Why women and the topic of money don’t mix

Why women and the topic of money don’t mix

I consider it an honor to work with women who earnestly want to make changes for the better in their financial life. It’s an area of life where women have not received a great deal of support.

One issue is that in our society, talking about money is considered taboo.

It’s okay to talk about your sex life, but not your money.

But you see, not having conversations about money does not serve the financial empowerment of women. Women need to talk about their money. They need to explore the various areas of personal finance. They need to have exposure to options, resources and strategies to support them in securing a safe financial future. If they don’t, retirement might be a rude awakening.

Studies show that women lag behind men in confidence around finances. I believe women are not to blame. It’s the way we were socialized.

Studies show that women have been vastly underserved by the financial services industry. One reason is because the financial services industry is still vastly a male-dominated industry which means it caters to men, not women.

Behind closed doors in any given financial planning meeting a woman will sit and listen to the conversation between her husband and the advisor. Yet, she will never feel confidently “in charge of her finances” even though she was right there when decisions and plans were being made. This scenario is all too common.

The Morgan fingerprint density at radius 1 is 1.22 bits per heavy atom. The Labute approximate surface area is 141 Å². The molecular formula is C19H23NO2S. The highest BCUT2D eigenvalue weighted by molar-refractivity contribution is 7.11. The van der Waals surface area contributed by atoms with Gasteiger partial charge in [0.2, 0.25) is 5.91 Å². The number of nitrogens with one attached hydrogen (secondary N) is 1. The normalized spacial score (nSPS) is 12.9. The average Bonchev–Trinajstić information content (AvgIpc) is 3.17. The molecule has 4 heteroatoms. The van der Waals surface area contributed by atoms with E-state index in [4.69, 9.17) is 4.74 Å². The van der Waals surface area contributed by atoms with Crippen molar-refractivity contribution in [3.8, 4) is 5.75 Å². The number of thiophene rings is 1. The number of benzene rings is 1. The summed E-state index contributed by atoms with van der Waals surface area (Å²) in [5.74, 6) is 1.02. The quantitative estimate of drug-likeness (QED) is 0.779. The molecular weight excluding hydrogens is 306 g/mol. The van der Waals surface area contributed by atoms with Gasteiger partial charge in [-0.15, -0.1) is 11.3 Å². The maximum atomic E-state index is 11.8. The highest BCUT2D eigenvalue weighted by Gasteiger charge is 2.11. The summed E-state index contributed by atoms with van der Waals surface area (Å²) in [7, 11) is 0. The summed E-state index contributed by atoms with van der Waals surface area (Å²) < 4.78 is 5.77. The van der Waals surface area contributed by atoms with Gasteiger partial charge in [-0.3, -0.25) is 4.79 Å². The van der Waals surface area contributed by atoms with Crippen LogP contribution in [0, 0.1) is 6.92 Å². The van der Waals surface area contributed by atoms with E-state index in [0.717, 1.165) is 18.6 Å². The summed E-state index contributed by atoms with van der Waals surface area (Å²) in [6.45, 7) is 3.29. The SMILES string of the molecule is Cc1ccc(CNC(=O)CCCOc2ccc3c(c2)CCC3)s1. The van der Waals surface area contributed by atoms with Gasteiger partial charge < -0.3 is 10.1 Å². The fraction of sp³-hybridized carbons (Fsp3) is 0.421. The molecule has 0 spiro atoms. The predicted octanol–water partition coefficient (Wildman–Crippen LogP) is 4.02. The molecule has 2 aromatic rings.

It’s even worse for single women. Many times they feel too intimated to even sit in a meeting with an advisor. And when they do, they often times leave the meeting feeling like the advisor was either disrespectful or spoke over their head.

Now I’m not saying this is true in all cases. Because we’re starting to see signs that the tide is turning in our favor. However, it’s a common complaint I’ve heard from many new female clients.

This dilemma of women being underserved in financial services is actually becoming an issue of concern for the big financial institutions and insurance companies due to the mega sums of money women stand to inherit over the next decade or so. Which means that finally there are more male advisors who are becoming more aware of the unique financial needs of women.

Another promising trend we’re seeing is how the financial services industry is focusing their recruiting efforts on attracting more female advisors. Financial institution executives have come to value the natural connection when female advisors understand the needs of female clients. Even so, the industry is still largely a good-ole-boys-club.

The bottom line is despite the lack of support women have received in the past, we still need to take responsibility for our own financial literacy.

Women need to make a decision to stop ignoring their money and take a stand for their financial security, which will not only benefit them now, but in retirement as well.


Please note: I reserve the right to delete comments that are offensive or off-topic.

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